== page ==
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Our photographers have been busy exploring the intricacies of the Missouri outdoors. See if you can guess this month’s natural wonder.

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Photo of several big bluestem seed heads against a blue sky.

Big Bluestem (Seed Heads)

Big bluestem (Andropogon gerardii) is the most famous grass of the tallgrass prairie. Its flowering stalks can reach 8 feet tall. Another common name, “turkey foot,” can help you identify big bluestem: The seed heads usually branch into three parts, resembling turkey feet.

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Photo of Canada wild rye, with green but maturing seed heads.

Canada Wild Rye

Canada wild rye (Elymus canadensis) can be identified by its seed heads, which curve downward (it’s sometimes called “nodding wild rye”). As the seeds mature, the straight, long hairlike awns will curve distinctively. This is a common native cool-season grass that reaches about 4 feet tall and is highly valued as forage and hay for livestock.

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Caucasian Bluestem

Bothriochloa bladhii
Causasian bluestem and the closely related yellow bluestem are both aggressive, weedy degraders of pasturelands that escape cultivation and endanger native habitats. Learn more about these Old World grasses, and please don’t plant them!

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Photo of common reed plants in large colony

Common Reed

Phragmites australis australis
Common reed is both native and exotic, but it’s the exotic subspecies that has become an invasive problem. Taking over wetlands with its dense stands, it changes the plant and animal communities and even the way the water flows.

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Photo of common reed plants in large colony

Common Reed (Colony)

Common reed is both native and exotic, but it’s the exotic subspecies that has become an invasive problem. Taking over wetlands with its dense stands, it changes the plant and animal communities and even the way the water flows.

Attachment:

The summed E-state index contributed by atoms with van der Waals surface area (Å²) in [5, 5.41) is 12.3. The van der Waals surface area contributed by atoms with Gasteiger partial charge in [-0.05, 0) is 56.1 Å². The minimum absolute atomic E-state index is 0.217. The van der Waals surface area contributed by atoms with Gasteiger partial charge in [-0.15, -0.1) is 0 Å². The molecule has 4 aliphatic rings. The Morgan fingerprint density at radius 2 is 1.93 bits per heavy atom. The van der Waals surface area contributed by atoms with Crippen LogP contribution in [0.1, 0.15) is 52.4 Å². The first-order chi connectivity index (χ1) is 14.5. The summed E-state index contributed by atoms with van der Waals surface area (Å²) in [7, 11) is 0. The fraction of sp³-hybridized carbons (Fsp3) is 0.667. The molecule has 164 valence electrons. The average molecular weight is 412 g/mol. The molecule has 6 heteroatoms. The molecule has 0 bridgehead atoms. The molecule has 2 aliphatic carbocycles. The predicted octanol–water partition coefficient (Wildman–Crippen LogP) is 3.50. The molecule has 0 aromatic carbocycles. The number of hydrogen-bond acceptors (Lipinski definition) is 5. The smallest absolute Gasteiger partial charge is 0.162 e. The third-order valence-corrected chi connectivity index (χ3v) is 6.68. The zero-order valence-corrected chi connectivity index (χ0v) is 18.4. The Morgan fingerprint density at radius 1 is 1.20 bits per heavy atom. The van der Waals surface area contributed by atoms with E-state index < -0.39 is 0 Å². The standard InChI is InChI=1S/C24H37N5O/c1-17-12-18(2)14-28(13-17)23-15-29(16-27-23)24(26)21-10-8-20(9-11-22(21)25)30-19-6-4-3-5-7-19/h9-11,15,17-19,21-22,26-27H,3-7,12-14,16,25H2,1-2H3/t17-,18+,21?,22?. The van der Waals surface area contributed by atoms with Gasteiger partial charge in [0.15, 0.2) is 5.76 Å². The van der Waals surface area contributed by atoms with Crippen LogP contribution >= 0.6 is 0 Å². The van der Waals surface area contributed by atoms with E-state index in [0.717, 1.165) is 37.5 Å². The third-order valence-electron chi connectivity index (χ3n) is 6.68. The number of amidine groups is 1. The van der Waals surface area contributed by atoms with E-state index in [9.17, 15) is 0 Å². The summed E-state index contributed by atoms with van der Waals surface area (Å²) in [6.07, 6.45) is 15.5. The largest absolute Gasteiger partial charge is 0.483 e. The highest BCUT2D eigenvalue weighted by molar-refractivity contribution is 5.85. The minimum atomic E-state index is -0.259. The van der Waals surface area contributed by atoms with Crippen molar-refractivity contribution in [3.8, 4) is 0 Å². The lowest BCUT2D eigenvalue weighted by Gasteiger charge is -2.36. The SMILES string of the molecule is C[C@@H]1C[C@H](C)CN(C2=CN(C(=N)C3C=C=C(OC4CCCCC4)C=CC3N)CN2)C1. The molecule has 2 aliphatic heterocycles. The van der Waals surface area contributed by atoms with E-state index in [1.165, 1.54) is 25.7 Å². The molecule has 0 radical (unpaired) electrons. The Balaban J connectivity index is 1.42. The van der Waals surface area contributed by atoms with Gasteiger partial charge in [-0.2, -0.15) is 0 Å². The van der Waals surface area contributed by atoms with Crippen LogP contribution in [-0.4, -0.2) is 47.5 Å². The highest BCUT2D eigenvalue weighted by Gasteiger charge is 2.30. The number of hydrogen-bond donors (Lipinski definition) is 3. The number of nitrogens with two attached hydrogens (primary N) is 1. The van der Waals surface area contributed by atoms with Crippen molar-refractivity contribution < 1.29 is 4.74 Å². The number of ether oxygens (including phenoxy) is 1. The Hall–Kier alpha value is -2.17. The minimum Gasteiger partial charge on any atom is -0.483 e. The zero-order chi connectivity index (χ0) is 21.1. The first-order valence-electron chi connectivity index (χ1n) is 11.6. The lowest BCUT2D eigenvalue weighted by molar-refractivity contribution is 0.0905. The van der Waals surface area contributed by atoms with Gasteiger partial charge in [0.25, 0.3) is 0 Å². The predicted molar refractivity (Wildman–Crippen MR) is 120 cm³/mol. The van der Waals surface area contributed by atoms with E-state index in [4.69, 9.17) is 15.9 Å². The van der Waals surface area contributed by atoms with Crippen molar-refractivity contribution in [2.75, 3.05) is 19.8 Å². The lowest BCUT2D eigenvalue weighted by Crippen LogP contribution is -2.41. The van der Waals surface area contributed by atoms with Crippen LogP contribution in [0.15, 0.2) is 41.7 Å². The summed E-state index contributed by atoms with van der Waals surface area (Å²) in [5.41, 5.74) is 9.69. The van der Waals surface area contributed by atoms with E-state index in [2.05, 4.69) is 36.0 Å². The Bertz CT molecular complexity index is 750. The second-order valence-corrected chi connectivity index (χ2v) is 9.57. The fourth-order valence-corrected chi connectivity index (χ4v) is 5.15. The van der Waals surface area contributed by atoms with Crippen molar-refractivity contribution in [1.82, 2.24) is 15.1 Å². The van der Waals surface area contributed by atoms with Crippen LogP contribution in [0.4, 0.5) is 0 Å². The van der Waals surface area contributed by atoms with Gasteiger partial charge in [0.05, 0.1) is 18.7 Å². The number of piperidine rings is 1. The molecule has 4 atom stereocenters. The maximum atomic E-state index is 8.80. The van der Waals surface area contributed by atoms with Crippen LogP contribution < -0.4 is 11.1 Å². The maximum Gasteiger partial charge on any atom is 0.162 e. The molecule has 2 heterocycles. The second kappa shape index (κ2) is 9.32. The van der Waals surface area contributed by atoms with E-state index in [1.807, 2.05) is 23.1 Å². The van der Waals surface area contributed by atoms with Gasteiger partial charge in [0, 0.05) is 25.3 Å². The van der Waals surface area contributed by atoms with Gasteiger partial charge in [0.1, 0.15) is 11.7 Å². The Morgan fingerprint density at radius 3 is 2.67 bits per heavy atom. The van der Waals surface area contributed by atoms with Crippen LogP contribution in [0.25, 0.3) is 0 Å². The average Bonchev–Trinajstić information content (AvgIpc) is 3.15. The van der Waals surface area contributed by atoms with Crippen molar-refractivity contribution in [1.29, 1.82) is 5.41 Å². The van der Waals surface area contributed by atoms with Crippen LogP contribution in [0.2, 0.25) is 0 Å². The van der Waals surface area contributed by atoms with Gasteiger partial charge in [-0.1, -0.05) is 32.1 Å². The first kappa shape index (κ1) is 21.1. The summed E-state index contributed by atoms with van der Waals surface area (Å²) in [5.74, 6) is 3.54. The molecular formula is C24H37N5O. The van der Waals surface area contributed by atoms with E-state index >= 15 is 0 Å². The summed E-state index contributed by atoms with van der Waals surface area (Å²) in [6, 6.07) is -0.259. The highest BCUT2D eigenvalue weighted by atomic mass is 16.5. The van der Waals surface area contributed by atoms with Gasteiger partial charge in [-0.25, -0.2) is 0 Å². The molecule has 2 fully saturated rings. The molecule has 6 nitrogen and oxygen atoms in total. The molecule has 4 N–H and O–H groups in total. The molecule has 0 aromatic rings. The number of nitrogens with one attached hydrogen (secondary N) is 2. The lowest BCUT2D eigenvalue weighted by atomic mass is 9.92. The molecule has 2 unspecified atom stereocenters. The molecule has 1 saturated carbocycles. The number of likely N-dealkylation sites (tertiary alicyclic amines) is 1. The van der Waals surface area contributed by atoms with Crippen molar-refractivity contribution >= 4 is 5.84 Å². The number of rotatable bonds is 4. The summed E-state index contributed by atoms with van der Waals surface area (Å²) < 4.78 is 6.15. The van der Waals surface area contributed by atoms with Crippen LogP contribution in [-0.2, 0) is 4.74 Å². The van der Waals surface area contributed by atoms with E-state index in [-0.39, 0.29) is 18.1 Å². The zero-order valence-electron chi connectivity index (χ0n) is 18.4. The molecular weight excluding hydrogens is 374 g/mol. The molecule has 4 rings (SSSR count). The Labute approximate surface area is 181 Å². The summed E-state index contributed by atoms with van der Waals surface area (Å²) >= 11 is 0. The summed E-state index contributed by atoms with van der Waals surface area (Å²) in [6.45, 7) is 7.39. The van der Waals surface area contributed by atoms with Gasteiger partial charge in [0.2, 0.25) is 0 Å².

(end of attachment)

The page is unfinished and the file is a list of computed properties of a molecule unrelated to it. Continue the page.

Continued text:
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Photo of common reed showing purplish flowers

Common Reed (Flowers)

Common reed blooms in midsummer and has tawny, purplish flowers with long, silky hairs. The flowers occur in a large, plumelike panicle 6 to 20 inches long.

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Photo of common reed, closeup of leaf collar

Common Reed (Leaf Collar)

In common reed, the leaf collar, or ligule, a small outgrowth where the stem and leaf join, is a ring with dense, stiff hairs.

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Photo of common reed, late-season mature plants

Common Reed (Mature Seedheads)

Common reed occurs in disturbed or pristine wetlands, including shores of ponds and lakes, marshes, springs, riverbanks, roadsides, and ditches. It sets seed by late September.

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Photo of several big bluestem seed heads against a blue sky.

Grasses

All true grasses (species in the grass family).
Missouri has 276 species in the grass family, including well-known crop plants and our native prairie grasses. Distinguishing between the species can be difficult, but it’s easy to learn some basics about the group.

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